The Evolution of a Room
Is the parlour just another Victorian room that is totally irrelevant to today’s homes? To understand how this room evolved into today’s living room and family, read on…
The Victorian Home
In Victorian times, visitors to private homes presented their card to the butler or servant. The caller was kept waiting in the entrance hall while their arrival was announced to the lady or gentleman of the house. If they were important enough, or known to the family, they would be invited into the parlour to wait for the arrival of the hosts.
The visitor was given ample time to admire the room. The parlour’s interior décor and choice of accessories exhibited the home owner’s wealth, social standing, intelligence, devotion to family, religious affiliations, and acceptance of new and modern ideas. All these qualities were revealed without a single word being spoken.
At the end of the 19th century, the parlour was the most lavishly appointed room in the house. Separated as it was from other rooms, it symbolized the public persona of its inhabitants. Opulence reigned. Hardwood parquet floors covered with oriental rugs, ornate plaster ceilings or medallions, intricately carved millwork, and gilt cornice boxes atop the windows showcased wealth. Even for those of more modest means, the parlour was a stage for the best that the homeowner could afford.
Window Treatments and Accessories
Window treatments included layers of heavy velvets, brocades, and laces trimmed with yards of tassels and fringe. Furniture suites were arranged into various conversation groupings, each anchored by a centre parlour table. Fancy wicker étagères, chairs, and occasional tables added an exotic touch as did a profusion of plants—palm trees and ferns being the favourites. Framed art and photographs, crystal-studded hand-painted lamps, urns, figurines, and art glass sparkled in the low light.
Entertaining in the Parlour
Larger homes often included a second or “back” parlour which was set aside for private family gatherings. The back parlour contained musical instruments, games, books, stereo viewers, stationery and a desk for writing letters, photo albums, scrapbooks, and autograph books—all for the family’s entertainment.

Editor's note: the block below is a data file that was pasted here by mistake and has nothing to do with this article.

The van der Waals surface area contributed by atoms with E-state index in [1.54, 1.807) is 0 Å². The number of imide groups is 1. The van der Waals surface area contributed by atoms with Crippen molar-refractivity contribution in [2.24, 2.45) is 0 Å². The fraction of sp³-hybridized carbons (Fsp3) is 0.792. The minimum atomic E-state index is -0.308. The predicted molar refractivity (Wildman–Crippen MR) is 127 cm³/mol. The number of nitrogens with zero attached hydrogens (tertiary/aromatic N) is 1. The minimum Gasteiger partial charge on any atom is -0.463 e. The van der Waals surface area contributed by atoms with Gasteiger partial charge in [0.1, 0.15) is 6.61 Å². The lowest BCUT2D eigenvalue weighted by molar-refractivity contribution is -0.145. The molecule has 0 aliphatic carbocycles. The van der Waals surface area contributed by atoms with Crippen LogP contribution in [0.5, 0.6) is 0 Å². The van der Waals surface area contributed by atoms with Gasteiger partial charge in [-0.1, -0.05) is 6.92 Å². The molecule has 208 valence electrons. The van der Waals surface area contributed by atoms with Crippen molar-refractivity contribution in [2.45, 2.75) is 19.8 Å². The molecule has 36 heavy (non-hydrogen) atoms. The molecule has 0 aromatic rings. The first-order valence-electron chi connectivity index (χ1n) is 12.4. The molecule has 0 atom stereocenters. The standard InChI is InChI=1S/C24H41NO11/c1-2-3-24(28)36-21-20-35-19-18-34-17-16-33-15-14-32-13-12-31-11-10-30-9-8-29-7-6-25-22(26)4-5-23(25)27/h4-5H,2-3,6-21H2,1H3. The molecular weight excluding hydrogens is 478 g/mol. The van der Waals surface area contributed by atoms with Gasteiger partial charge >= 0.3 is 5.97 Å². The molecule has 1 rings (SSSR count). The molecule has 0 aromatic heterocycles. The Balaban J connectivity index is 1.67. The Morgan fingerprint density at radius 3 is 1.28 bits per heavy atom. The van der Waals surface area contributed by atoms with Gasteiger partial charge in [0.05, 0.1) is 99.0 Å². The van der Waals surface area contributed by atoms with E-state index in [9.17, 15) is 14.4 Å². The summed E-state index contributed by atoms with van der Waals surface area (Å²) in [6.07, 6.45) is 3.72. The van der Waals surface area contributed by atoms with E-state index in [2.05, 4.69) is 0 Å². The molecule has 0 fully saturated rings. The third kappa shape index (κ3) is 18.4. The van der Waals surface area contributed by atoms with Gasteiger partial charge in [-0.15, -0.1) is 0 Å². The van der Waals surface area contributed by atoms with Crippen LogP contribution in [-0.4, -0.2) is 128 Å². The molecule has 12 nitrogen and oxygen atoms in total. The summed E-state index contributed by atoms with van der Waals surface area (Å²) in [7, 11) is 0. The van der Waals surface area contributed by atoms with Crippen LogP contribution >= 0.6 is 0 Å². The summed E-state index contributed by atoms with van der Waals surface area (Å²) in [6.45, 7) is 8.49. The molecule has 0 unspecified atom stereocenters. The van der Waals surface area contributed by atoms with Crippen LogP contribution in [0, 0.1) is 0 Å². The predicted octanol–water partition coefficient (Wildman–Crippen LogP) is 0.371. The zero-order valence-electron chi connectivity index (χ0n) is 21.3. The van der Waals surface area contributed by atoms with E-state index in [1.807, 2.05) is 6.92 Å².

This back parlour was the inspiration for what is now known as the family room. Often the only thing that separated the front from the back parlour was a pair of sliding doors, a decorative grille or a set of tapestry panels. Early 20th century homes used colonnades to separate the rooms visually.
Eventually, however, the front and back parlours were combined to create one larger, more open room that was not physically separated from the rest of the house. It became known as the living room in the 1920’s.
The Arts and Crafts style influenced design and architecture in the 20th century. Interiors became simpler and the focus was on natural materials. Decorative, wooden beam ceilings replaced the ornate plaster ceiling from times past. Simpler motifs replaced busy wallpaper patterns. Ornate millwork gave way to simple flat, pilaster-style mouldings.
Colourful stained glass windows provided privacy and light which allowed the lady of the house to simplify window treatments. Plain lace sheers with fabric side panels replaced heavy layers of drapery. Hardwood floors still prevailed, as did oriental rugs, but rag rugs and needlepoint rugs became popular, as well.
The Living room today
Although the “living room” as it was now called, has become more accessible to family members, it has still retained its position as the “best room” in many homes. Many readers may recall, as children, going into homes where plastic sheeting covered the furniture and lamp shades in order to protect them against daily use.
Family rooms today tend to be an extension of the kitchen and do not impress the way a living room still does. The simple acts of cooking and cleaning create a super-casual feeling that may not always be appropriate.
Even now, more than 100 years later, the concept of having a parlour or “best room” reserved for guests is an idea that just doesn’t seem to want to disappear completely.